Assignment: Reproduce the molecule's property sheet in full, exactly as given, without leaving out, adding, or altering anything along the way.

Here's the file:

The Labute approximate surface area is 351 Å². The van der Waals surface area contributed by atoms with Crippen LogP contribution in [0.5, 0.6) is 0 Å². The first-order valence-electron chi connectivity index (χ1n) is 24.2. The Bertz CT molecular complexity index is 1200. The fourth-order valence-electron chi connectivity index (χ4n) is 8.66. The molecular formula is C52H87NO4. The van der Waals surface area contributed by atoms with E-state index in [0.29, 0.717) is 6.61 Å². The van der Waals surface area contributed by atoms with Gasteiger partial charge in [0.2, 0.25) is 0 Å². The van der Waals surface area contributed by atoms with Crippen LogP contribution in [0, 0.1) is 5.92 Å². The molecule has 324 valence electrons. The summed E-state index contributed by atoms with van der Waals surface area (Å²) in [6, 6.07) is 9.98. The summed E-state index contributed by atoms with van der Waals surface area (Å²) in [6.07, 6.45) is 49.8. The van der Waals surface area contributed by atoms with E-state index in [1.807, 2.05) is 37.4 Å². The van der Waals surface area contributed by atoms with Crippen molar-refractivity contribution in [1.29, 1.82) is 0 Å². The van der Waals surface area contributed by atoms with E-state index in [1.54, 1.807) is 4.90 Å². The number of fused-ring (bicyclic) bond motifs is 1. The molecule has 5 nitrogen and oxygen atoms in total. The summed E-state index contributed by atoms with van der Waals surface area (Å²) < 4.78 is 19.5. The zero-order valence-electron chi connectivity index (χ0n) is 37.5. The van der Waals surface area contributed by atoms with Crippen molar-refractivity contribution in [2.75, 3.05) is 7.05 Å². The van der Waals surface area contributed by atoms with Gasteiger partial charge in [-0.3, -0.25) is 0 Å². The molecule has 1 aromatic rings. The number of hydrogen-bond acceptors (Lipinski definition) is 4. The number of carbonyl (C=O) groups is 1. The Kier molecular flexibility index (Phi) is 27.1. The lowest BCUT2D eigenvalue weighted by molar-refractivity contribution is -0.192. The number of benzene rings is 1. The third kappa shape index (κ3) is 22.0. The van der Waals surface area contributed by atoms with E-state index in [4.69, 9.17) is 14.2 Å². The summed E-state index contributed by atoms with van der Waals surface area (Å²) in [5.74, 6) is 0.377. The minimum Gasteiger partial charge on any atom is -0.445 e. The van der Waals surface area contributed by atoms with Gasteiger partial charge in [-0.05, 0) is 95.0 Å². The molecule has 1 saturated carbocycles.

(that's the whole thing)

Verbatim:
The Labute approximate surface area is 351 Å². The van der Waals surface area contributed by atoms with Crippen LogP contribution in [0.5, 0.6) is 0 Å². The first-order valence-electron chi connectivity index (χ1n) is 24.2. The Bertz CT molecular complexity index is 1200. The fourth-order valence-electron chi connectivity index (χ4n) is 8.66. The molecular formula is C52H87NO4. The van der Waals surface area contributed by atoms with E-state index in [0.29, 0.717) is 6.61 Å². The van der Waals surface area contributed by atoms with Gasteiger partial charge in [0.2, 0.25) is 0 Å². The van der Waals surface area contributed by atoms with Crippen LogP contribution in [0, 0.1) is 5.92 Å². The molecule has 324 valence electrons. The summed E-state index contributed by atoms with van der Waals surface area (Å²) in [6, 6.07) is 9.98. The summed E-state index contributed by atoms with van der Waals surface area (Å²) in [6.07, 6.45) is 49.8. The van der Waals surface area contributed by atoms with E-state index in [1.807, 2.05) is 37.4 Å². The van der Waals surface area contributed by atoms with Crippen molar-refractivity contribution in [1.29, 1.82) is 0 Å². The van der Waals surface area contributed by atoms with E-state index in [1.54, 1.807) is 4.90 Å². The number of fused-ring (bicyclic) bond motifs is 1. The molecule has 5 nitrogen and oxygen atoms in total. The summed E-state index contributed by atoms with van der Waals surface area (Å²) < 4.78 is 19.5. The zero-order valence-electron chi connectivity index (χ0n) is 37.5. The van der Waals surface area contributed by atoms with Crippen molar-refractivity contribution in [2.75, 3.05) is 7.05 Å². The van der Waals surface area contributed by atoms with Gasteiger partial charge in [-0.3, -0.25) is 0 Å². The molecule has 1 aromatic rings. The number of hydrogen-bond acceptors (Lipinski definition) is 4. The number of carbonyl (C=O) groups is 1. The Kier molecular flexibility index (Phi) is 27.1. The lowest BCUT2D eigenvalue weighted by molar-refractivity contribution is -0.192. The number of benzene rings is 1. The third kappa shape index (κ3) is 22.0. The van der Waals surface area contributed by atoms with E-state index in [4.69, 9.17) is 14.2 Å². The summed E-state index contributed by atoms with van der Waals surface area (Å²) in [5.74, 6) is 0.377. The minimum Gasteiger partial charge on any atom is -0.445 e. The van der Waals surface area contributed by atoms with Gasteiger partial charge in [-0.05, 0) is 95.0 Å². The molecule has 1 saturated carbocycles.